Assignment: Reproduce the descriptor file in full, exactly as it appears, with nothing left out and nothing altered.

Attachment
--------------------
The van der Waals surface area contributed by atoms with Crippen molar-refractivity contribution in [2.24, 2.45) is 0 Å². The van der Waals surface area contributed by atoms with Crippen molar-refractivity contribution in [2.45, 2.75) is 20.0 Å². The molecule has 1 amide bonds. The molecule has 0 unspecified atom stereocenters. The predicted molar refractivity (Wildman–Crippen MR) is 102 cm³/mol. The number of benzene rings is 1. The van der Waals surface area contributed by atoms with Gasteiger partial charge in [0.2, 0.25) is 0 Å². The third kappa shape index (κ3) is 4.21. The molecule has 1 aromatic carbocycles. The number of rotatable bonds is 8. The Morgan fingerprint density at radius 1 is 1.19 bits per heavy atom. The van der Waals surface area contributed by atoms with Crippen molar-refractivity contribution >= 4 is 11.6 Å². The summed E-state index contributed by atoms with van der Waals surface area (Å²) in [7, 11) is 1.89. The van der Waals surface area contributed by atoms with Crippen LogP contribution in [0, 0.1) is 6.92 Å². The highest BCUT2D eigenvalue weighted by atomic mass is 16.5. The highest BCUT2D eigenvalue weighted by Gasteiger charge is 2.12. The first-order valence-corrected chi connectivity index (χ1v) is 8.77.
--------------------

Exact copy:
The van der Waals surface area contributed by atoms with Crippen molar-refractivity contribution in [2.24, 2.45) is 0 Å². The van der Waals surface area contributed by atoms with Crippen molar-refractivity contribution in [2.45, 2.75) is 20.0 Å². The molecule has 1 amide bonds. The molecule has 0 unspecified atom stereocenters. The predicted molar refractivity (Wildman–Crippen MR) is 102 cm³/mol. The number of benzene rings is 1. The van der Waals surface area contributed by atoms with Gasteiger partial charge in [0.2, 0.25) is 0 Å². The third kappa shape index (κ3) is 4.21. The molecule has 1 aromatic carbocycles. The number of rotatable bonds is 8. The Morgan fingerprint density at radius 1 is 1.19 bits per heavy atom. The van der Waals surface area contributed by atoms with Crippen molar-refractivity contribution >= 4 is 11.6 Å². The summed E-state index contributed by atoms with van der Waals surface area (Å²) in [7, 11) is 1.89. The van der Waals surface area contributed by atoms with Crippen LogP contribution in [0, 0.1) is 6.92 Å². The highest BCUT2D eigenvalue weighted by atomic mass is 16.5. The highest BCUT2D eigenvalue weighted by Gasteiger charge is 2.12. The first-order valence-corrected chi connectivity index (χ1v) is 8.77.